Why support is integral to your success as a mum- Nkiru Olumide-Ojo

Nkiru Olumide-Ojo/Fabmumng.com

With over two decades’ experience in Brand Marketing and Public Relations, the fabulous Nkiru Olumide- Ojo is a role model to most career mums. She recently authored a book, Pressure Cooker, wherein she tackled challenges women face balancing work, life and family and proffered solutions. It is, indeed, an honour to have her grace our October cover. In this interview, she shares timeless life lessons that every mum will learn a thing or two from. We hope her interview inspires you in more ways than one.

 

What would you describe as your most defining moment as a career mum?

Every time my children settled into a school was a defining moment. I suffer the most anxiety while settling in schools, despite all the prior work done including prayers. I was always deeply concerned about if they’d be okay or if it was indeed the right choice of school. Each moment when they settled in was a defining one for me- obviously an unsettled child equates; an unsettled mum!.

How important is it for a mum to have a support system?

Super important- I have never been a super Mum. I have always been the mum that advocates and requires support whether it is Grandmas, Big Sisters, friends; Support often starts with your spouse, both of you acknowledging that you need support. I think support is  integral to your success as mum and its no wonder that many have given up once in some life time opportunities because they didn’t have the right support system.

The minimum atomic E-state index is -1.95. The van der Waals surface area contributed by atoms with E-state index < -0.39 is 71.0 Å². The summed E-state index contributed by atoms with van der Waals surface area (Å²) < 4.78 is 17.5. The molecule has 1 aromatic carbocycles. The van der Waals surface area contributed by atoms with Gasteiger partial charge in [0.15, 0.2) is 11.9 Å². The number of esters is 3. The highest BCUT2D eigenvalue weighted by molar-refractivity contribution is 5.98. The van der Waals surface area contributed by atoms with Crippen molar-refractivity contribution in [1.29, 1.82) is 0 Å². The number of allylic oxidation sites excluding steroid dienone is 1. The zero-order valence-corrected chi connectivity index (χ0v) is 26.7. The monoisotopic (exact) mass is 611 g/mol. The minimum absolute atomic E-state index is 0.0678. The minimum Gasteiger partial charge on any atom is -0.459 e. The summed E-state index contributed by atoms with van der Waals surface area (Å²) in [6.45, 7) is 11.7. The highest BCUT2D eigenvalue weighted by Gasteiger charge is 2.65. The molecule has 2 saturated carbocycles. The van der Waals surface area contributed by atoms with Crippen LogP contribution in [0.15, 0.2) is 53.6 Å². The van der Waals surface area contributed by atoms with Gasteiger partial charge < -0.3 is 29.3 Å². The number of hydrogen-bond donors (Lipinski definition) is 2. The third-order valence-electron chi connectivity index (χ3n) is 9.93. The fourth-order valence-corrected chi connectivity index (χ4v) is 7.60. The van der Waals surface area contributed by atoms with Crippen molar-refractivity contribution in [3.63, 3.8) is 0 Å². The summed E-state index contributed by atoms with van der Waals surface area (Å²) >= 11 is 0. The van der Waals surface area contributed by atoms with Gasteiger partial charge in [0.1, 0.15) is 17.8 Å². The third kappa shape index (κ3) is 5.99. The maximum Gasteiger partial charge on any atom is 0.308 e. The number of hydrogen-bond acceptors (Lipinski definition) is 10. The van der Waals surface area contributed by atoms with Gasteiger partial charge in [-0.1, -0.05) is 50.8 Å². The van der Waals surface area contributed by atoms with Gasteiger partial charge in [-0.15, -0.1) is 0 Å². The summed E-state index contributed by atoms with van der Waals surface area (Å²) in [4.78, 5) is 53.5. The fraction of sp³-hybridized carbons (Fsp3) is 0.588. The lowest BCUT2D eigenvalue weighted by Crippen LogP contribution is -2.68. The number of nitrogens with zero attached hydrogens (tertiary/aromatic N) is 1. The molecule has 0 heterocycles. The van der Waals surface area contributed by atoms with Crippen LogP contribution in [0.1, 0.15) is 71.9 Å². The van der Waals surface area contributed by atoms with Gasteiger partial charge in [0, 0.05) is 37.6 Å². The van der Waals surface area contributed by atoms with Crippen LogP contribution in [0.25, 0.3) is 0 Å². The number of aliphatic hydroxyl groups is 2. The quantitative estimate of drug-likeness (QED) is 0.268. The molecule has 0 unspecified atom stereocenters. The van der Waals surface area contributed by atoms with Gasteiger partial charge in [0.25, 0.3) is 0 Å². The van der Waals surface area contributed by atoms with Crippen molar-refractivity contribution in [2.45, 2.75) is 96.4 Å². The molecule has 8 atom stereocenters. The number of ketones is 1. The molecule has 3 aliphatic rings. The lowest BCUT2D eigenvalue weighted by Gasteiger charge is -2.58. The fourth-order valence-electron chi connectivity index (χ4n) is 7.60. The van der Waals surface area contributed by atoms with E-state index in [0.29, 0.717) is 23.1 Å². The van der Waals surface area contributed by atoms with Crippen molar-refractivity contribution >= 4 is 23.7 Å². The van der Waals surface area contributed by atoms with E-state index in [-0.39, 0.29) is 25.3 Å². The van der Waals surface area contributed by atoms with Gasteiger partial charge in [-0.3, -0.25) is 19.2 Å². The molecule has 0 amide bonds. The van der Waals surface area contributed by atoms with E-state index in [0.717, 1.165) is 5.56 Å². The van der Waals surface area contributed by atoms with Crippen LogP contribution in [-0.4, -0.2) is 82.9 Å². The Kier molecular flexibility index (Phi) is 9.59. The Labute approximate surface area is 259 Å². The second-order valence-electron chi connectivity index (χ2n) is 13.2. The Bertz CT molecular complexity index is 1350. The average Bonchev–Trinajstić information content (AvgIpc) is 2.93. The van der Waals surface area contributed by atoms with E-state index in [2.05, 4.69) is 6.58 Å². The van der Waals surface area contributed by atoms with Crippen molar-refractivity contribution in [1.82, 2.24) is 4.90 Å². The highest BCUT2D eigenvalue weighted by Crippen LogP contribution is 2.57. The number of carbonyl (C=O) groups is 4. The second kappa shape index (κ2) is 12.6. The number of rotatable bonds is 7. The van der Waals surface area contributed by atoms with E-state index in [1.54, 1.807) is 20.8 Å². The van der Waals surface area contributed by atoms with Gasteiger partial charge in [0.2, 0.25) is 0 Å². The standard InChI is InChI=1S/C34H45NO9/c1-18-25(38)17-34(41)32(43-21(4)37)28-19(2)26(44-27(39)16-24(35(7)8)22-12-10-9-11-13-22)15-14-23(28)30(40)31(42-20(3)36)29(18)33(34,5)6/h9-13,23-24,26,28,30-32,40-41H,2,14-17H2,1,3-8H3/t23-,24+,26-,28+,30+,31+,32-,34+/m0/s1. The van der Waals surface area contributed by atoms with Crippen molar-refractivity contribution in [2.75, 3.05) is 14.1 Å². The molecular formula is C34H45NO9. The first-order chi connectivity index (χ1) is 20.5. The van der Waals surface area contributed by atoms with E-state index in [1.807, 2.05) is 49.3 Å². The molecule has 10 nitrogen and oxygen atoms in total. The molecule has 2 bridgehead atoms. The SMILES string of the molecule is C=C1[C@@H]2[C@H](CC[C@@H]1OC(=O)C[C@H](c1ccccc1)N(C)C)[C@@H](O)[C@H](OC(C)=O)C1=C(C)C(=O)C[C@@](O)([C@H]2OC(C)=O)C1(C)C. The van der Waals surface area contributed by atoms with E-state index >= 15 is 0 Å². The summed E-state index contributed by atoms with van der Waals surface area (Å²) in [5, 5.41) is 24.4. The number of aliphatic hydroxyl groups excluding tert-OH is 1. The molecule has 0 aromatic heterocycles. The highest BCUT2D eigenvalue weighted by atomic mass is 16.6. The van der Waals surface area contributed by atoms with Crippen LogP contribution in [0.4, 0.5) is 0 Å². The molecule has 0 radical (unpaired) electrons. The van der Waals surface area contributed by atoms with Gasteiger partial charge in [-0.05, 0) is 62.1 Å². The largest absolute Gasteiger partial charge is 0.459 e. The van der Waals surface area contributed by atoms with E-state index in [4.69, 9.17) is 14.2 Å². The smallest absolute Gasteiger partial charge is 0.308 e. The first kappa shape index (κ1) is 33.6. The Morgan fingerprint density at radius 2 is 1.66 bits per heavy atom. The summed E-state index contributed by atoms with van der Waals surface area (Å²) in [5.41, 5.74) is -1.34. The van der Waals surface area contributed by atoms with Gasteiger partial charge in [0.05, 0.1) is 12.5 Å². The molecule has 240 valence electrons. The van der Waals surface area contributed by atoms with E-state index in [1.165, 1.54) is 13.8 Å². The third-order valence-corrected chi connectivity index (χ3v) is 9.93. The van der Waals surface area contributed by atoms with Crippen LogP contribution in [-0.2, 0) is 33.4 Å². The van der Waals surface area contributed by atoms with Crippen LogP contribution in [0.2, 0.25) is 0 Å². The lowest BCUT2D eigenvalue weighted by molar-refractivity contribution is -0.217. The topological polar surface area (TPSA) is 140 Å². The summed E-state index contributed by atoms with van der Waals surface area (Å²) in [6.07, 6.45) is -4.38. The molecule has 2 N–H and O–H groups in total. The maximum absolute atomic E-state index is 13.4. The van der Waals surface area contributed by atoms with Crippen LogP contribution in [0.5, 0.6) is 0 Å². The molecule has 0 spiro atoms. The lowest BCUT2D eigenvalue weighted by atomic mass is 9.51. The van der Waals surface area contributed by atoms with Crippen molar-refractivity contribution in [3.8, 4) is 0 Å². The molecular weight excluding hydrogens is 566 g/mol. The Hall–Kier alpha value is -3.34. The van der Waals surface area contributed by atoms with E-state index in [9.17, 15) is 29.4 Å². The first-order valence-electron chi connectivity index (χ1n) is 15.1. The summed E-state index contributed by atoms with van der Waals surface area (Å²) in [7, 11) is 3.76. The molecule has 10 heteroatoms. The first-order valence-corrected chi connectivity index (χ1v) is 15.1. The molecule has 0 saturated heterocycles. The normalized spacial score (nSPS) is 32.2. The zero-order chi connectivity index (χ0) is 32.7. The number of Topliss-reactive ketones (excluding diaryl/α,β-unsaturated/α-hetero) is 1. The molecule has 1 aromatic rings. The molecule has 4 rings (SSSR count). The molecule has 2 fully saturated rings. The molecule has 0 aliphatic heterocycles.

I meet young ladies who don’t want domestic staff or their in-laws around them, this often times puts enormous pressure on them as the needs of children are so demanding. You need good infrastructure whether it is people or systems (daycares, after schools) or even a structure, a modern baby carrier!

How have you been able to rise to the top of your career ladder in a male-dominted field?

I think first because I was gender blind for so long I never thought a ‘pack of men’ was menacing. I just really saw people as colleagues first and then whatever genders they were, that’s not to say there isn’t a dominance of same sex in a sector, but it was never really a major issue for me. I think as always do the best you can at your work, so people only have to recognize your output and have complimentary things to say! Oh and please feel free to outmuscle any gender trying to stifle you!